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What We’re Reading: CMS Closes Advance Payments Program; Medical Debt Forgiveness; Uninsured Rate Drops

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Over $3 billion in payments were issued to health care providers and suppliers; a recent poll highlights growing demand to alleviate medical debt; preliminary data show a decrease in uninsured individuals since 2019.

CMS to Close Advance Payments Program for Providers Affected by UnitedHealth Hack

CMS announced it will end the advance payments program—which was launched to support Medicare providers and suppliers affected by a February cyberattack on Change Healthcare, a unit of UnitedHealth—on July 12, according to Reuters. The program, initiated after the hack disrupted medical insurance payments across the United States, has provided over $3.26 billion in accelerated and advance payments to more than 8900 providers and suppliers. While CMS has already recovered 96% of these payments, it will continue to monitor the ongoing impact of the cyberattack, which potentially compromised data for a third of Americans.

Americans Increasingly Support Medical Debt Forgiveness Amid Rising Financial Strain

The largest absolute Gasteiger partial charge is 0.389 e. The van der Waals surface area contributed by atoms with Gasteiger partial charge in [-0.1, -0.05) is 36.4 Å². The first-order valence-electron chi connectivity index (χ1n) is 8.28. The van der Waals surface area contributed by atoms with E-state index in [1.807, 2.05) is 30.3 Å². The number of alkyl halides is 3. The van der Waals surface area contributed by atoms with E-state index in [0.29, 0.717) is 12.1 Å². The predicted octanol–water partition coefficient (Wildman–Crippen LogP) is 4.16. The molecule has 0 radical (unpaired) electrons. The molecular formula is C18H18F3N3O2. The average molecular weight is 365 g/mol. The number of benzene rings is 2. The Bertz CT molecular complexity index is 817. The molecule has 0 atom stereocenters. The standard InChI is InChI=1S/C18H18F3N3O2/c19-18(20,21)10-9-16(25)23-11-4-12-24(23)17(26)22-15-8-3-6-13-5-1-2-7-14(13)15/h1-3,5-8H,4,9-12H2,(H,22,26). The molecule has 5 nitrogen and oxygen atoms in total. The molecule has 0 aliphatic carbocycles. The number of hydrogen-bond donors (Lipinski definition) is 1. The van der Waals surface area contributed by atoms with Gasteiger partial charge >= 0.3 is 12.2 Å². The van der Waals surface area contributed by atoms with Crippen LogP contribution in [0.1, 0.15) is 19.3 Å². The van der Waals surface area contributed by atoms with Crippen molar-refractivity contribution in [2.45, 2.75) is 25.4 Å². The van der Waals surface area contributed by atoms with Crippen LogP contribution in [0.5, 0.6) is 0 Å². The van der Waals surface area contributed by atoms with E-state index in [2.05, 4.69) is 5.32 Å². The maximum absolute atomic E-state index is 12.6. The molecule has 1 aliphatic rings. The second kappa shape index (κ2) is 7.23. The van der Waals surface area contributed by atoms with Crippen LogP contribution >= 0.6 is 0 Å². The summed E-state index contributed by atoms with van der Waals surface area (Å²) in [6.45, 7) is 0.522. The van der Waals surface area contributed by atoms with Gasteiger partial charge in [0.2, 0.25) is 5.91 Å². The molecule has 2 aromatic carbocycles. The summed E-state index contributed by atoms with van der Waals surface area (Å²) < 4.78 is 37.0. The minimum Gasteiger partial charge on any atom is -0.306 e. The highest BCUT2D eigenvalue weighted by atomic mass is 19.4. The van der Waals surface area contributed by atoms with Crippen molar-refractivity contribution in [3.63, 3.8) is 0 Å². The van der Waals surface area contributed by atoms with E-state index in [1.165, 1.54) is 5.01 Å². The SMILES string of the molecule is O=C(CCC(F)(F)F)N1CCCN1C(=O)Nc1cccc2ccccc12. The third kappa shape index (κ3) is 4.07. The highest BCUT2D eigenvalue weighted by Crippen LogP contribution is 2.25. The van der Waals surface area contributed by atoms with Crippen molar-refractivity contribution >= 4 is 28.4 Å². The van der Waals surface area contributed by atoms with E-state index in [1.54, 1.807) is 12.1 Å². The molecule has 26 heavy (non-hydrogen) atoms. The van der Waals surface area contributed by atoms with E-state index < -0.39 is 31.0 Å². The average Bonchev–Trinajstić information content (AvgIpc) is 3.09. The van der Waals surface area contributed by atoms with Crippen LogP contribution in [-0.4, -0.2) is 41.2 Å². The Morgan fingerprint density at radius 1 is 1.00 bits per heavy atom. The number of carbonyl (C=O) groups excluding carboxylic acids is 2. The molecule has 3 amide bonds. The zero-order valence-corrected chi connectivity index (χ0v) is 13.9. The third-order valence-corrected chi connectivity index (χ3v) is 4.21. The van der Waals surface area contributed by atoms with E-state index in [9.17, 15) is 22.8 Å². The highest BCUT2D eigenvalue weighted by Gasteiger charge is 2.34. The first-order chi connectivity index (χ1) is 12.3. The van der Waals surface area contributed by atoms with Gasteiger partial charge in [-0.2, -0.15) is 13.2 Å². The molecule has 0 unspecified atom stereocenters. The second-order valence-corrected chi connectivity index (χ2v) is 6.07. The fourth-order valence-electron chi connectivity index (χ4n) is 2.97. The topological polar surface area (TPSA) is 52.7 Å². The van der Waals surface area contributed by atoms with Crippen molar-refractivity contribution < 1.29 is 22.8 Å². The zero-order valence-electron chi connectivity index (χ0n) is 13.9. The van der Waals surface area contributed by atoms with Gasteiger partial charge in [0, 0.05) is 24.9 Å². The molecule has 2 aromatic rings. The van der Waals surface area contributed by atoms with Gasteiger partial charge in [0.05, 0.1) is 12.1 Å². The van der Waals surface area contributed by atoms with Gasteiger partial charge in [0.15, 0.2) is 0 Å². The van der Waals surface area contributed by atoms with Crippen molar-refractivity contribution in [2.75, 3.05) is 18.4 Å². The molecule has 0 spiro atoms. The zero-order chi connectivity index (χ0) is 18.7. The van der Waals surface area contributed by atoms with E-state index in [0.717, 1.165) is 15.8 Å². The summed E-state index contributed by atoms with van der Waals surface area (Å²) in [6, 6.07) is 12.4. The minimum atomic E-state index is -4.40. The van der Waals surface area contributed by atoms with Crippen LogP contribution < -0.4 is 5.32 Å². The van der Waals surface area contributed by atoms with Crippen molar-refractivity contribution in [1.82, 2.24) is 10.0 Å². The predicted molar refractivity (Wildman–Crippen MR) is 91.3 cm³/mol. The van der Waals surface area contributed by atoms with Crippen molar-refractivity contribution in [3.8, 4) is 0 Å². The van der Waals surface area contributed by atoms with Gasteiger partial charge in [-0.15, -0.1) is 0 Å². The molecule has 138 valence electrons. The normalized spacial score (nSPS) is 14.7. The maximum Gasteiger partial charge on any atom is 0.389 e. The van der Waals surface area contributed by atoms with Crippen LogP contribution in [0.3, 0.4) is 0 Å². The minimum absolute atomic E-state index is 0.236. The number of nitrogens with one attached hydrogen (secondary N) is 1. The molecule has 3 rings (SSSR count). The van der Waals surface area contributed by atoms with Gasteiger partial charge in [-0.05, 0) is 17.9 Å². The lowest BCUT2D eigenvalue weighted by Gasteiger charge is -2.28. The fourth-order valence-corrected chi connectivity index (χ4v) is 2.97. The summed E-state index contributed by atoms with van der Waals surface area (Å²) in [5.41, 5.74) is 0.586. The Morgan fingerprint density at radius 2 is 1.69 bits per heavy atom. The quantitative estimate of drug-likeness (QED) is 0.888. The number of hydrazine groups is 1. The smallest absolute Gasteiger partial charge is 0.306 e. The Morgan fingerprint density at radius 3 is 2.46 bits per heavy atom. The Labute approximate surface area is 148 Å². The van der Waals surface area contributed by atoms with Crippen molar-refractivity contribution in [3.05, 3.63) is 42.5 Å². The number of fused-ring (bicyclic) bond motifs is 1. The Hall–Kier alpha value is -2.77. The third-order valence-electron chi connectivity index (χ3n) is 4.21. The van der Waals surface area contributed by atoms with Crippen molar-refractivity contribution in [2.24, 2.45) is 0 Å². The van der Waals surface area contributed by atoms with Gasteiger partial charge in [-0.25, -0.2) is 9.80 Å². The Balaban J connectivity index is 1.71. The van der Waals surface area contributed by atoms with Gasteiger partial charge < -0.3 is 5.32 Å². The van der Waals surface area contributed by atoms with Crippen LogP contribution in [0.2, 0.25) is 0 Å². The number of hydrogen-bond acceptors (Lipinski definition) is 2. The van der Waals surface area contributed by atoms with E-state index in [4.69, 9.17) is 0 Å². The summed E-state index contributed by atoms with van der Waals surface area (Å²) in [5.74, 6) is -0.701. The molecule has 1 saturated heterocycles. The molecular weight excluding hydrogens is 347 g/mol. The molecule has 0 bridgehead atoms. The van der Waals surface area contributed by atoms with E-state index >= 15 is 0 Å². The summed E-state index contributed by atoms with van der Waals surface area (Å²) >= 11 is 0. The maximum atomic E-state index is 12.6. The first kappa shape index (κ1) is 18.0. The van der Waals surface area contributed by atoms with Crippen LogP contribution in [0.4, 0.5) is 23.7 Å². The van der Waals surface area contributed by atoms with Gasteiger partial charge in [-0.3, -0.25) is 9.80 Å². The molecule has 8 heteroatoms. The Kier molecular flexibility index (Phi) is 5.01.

As medical debt continues to cripple many American households, a new poll by the University of Chicago Harris School of Public Policy and The Associated Press-NORC Center for Public Affairs Research revealed that approximately half of Americans believe the US government should prioritize medical debt relief, according to The Associated Press. The poll showed widespread support for medical debt forgiveness, especially for individuals facing financial hardship or experiencing health care fraud. Although Democrats were found more likely to favor medical debt relief, medical debt forgiveness was found to be broadly popular among the nation, reflecting on the need for systemic changes to address the financial burdens of health care.

Uninsured Rate Drops Significantly Amid Government Efforts During COVID-19 Pandemic

A new report from the US National Center for Health Statistics released preliminary data, which found from 2019 to 2023, the number of Americans without health insurance decreased from 33.2 million to 25 million due to government efforts during the COVID-19 pandemic, according to Bloomberg. Despite these gains, disparities persist, with Hispanic adults having the highest uninsured rate among racial groups. Additionally, the future of health coverage remains uncertain as states resume Medicaid eligibility reviews, potentially reversing some of these positive trends.

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